I'm not even close to getting a fully operational 700-900KG motor at the moment. Starting small until I've learned all the tiny quirks of my fuel.
Chances are, I'll be using Ammonium perchlorate. A tried and true oxi, and if that doesn't work I can use Potassium perchlorate or Sodium perchlorate. I would tell you what all the components of the motor will be but seeing how binders are a protected subject, I have no doubt a full formula will get me flamed.

Indeed, I'm afraid a motor of that size will be necessary in the long run. Once again, if I say what I need such a large motor for, chances are I'll be permanently disqualified from my L3
 

Maxwelljets

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When buying HTPB in bulk, as you will need to in order to mix that much propellant, the cost drops significantly. 55 gallons of HTPB can be had for around $50-$70/gal. You could then make back part of the cost of this by selling any excess HTPB. Many people here would love to take some off your hands.

Sodium perchlorate is a bad plan because it's hygroscopic, and potassium perchlorate is a bad plan because it results in very high pressure exponents (burn rate is very sensitive to pressure). Ammonium perchlorate also has higher performance than the other options you listed there.
 

boatgeek

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700 KG ~ more specifically. In theory, it could scale up to 900 KG. If anything, at that size the price becomes MORE relevant. A mere dollar per KG means 900 extra dollars. Pennies will be pinched aggressively during this project.
That puts you at roughly 4 times the propellant mass of the CSXT/Go Fast rocket. I don't remember the exact cost of that project, but I'm pretty sure it was on the order of $1-2 million. You'd then be looking at a ~$2-5 million project. $900 extra for the propellant is insignificant in the grander scheme. That scale of project is not a place to try to pinch pennies. [edit] For sense of scale of what you're getting into, the mixer to mix up an O or so test motor will cost you a couple of grand at least. [/edit]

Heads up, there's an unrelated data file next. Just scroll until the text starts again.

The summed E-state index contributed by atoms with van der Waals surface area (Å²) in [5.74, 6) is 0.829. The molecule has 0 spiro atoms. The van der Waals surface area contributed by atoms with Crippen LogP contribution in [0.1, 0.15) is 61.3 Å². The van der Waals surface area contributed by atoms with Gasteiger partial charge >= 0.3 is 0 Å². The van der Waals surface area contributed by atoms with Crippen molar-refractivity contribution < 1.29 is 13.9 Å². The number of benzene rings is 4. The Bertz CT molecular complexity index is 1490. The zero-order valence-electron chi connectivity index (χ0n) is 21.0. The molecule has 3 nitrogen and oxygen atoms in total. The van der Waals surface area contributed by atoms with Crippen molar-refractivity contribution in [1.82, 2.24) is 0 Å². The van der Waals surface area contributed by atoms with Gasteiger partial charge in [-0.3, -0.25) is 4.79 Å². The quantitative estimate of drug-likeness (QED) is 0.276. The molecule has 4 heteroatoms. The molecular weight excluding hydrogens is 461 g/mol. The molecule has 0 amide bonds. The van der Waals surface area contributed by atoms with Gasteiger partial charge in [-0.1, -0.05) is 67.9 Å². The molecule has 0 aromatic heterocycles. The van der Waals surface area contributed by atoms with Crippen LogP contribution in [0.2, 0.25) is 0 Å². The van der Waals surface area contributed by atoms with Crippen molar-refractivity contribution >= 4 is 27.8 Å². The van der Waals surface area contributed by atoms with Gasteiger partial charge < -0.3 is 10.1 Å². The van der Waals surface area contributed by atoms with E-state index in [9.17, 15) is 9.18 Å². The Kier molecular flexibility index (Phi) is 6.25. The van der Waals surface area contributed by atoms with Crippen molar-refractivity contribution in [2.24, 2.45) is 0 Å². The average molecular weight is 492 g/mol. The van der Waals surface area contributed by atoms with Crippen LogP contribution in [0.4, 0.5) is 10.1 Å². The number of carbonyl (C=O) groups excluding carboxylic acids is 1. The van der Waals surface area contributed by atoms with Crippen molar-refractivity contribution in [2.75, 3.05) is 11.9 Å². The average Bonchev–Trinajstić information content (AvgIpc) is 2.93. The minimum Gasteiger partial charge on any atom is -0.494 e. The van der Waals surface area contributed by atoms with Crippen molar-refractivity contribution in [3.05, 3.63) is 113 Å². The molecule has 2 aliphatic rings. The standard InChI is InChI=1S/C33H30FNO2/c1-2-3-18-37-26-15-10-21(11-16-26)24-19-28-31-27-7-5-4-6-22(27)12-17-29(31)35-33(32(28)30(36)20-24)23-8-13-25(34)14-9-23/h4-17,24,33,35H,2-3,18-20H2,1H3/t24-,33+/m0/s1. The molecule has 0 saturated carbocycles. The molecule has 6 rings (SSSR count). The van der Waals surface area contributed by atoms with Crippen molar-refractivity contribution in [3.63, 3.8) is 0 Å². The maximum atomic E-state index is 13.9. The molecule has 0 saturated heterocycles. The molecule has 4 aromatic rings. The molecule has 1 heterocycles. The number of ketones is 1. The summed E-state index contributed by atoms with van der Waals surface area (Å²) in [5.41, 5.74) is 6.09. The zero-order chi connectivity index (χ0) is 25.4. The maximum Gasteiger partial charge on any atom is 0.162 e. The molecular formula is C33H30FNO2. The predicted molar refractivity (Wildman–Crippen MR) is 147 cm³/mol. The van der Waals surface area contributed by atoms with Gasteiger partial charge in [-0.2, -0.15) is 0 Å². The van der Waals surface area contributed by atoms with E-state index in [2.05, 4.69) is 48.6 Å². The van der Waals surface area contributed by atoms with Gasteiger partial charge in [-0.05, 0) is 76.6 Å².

Indeed, I'm afraid a motor of that size will be necessary in the long run. Once again, if I say what I need such a large motor for, chances are I'll be permanently disqualified from my L3
If that's the case, then it's a spectacularly bad idea. You're not doing it for work or it wouldn't disqualify you from L3. If it's that far out of bounds, it's likely illegal and could at minimum cost your job at SpaceX. Employers requiring security clearances really frown on employees who break the law deliberately.
 

Rocket501

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I'm not even close to getting a fully operational 700-900KG motor at the moment. Starting small until I've learned all the tiny quirks of my fuel.
Chances are, I'll be using Ammonium perchlorate. A tried and true oxi, and if that doesn't work I can use Potassium perchlorate or Sodium perchlorate. I would tell you what all the components of the motor will be but seeing how binders are a protected subject, I have no doubt a full formula will get me flamed.

Indeed, I'm afraid a motor of that size will be necessary in the long run. Once again, if I say what I need such a large motor for, chances are I'll be permanently disqualified from my L3